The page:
Nvidia's David Kirk on CUDA, CPUs and GPUs

Written by Tim Smalley

April 30, 2008 | 13:00

Tags: #architecture #chief #computing #cpu #cuda #david #gpu #gpus #interview #kirk #larrabee #parallel #programming #rasterisation #ray #scientist #tracing #visual

Companies: #intel #nvidia

On the competition

What would happen if multi-core processors increase core counts further though, does David believe that this will give consumers enough power to deliver what most of them need and, as a result of that, would it erode away at Nvidia’s consumer installed base?

“No, that’s ridiculous – it would be at least a thousand times too slow [for graphics],” he said. “Adding four more cores, for example, is not going anywhere near close to what is required.”

But what about Larrabee – do you think Intel will get close to Nvidia with that? “There are no numbers [for Larrabee] yet – there’s only slideware. The way that slideware works is that everything is perfect.”

What if Nvidia has underestimated Intel though and they build an efficient microarchitecture that scales really well in graphics? “I’m not going to get into all of the details especially for Larrabee, but they’re missing some pretty important pieces about how a GPU works. Without being too negative, we see Larrabee as the GPU that a CPU designer would build, not the GPU you’d build if you were a GPU designer.”

Larrabee is Intel's discrete graphics product and is the first fruit from its terascale research project.

Larrabee is Intel's discrete graphics product and is the
first fruit from its terascale research project.

That came across as a little arrogant given how little information is available on Larrabee. However, there is no denying the task ahead for Intel – not just on the hardware front, but also when it comes to driver development. David acknowledged this point by saying that “there will be significant performance differences for real graphics applications when Larrabee launches, not for slideware. For slideware, it will look perfectly good but I foresee problems in real applications.”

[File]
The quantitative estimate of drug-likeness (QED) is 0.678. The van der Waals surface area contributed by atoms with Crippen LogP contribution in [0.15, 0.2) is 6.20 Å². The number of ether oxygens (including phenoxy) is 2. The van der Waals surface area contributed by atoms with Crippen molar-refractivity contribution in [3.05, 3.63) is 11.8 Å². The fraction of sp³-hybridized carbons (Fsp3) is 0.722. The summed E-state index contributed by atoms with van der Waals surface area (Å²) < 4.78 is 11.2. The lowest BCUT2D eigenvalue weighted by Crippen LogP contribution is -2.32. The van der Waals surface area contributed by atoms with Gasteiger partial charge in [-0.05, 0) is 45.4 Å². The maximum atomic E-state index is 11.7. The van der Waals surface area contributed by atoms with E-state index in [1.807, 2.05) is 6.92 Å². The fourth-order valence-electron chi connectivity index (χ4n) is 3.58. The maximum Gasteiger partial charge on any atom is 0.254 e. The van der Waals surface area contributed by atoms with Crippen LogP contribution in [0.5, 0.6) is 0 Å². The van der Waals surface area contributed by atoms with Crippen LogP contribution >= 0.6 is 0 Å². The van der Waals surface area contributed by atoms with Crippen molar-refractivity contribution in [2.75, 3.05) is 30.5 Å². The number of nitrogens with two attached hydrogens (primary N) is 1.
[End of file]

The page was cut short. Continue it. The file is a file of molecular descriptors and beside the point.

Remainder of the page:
Again, David came across a little blunt, but then he sounded pretty confident about what’s going on inside Nvidia now – he’s probably a long way through the development of products that will hit the market in the same timeframe as Larrabee, but the thing is that Larrabee is an unknown quantity at the moment. David finished his deconstruction of Larrabee by pointing out that “[Intel has] been building GPUs for ten years now and they’ve yet to even match our mid-range, never mind our high-end.”

So if he’s confident that Nvidia won’t see much competition coming from Intel for a while, how does he see the threat from AMD? “Well, ATI’s CTO left about six months ago and AMD’s CTO left a week ago. Now, what does that say when the chief technical person at a company quits?” asked Kirk. Well, he was a part of the 10 percent job cut and his role is being split across the individual departments, I said.

R600 wasn't ATI's greatest invention and the company hasn't really caught up since.

R600 wasn't ATI's greatest invention and the company
hasn't really caught up since.

“It doesn’t really sound good though, and the story of AMD splitting his role means they’re not going to replace him because there are already people there doing his job,” David responded.

“AMD has been declining because it hasn’t built a competitive graphics architecture for almost two years now—ever since the AMD/ATI merger. They’ve been pulling engineers [from the GPU teams] to Fusion, which integrates GPU technology onto the CPU. They have to do four things to survive, but I don’t think they have enough money to do one thing.

“The first thing they have to do to compete with Intel is the process technology – they have to build the new fabs. The second thing is the next-generation CPU technology. The third one is the next generation GPU technology—we’re going to invest one billion dollars in here this year and they need to invest on the same level to keep up with us. And then the fourth thing is they say the future is going to be this integrated CPU/GPU thing called Fusion, which there’s no evidence to suggest this is true but they just said it. They believe it and they’re now doing it.

“So they have to do these four multi-billion dollar projects, they’re currently losing half a billion dollars per quarter and they owe eight billion dollars. Their market cap is about three billion, so it’s hard to see where the future is in that picture. Really speaking, they’re going to have to pull not one, but several rabbits out of the hat.”

It's hard to argue that what Kirk's saying is wrong as the task ahead for AMD is pretty massive considering it is just bleeding money every quarter at the moment. It doesn't make great reading for AMD and ATI fans out there, but it'll be interesting to hear what AMD has to say about the dull future outlined by Kirk.
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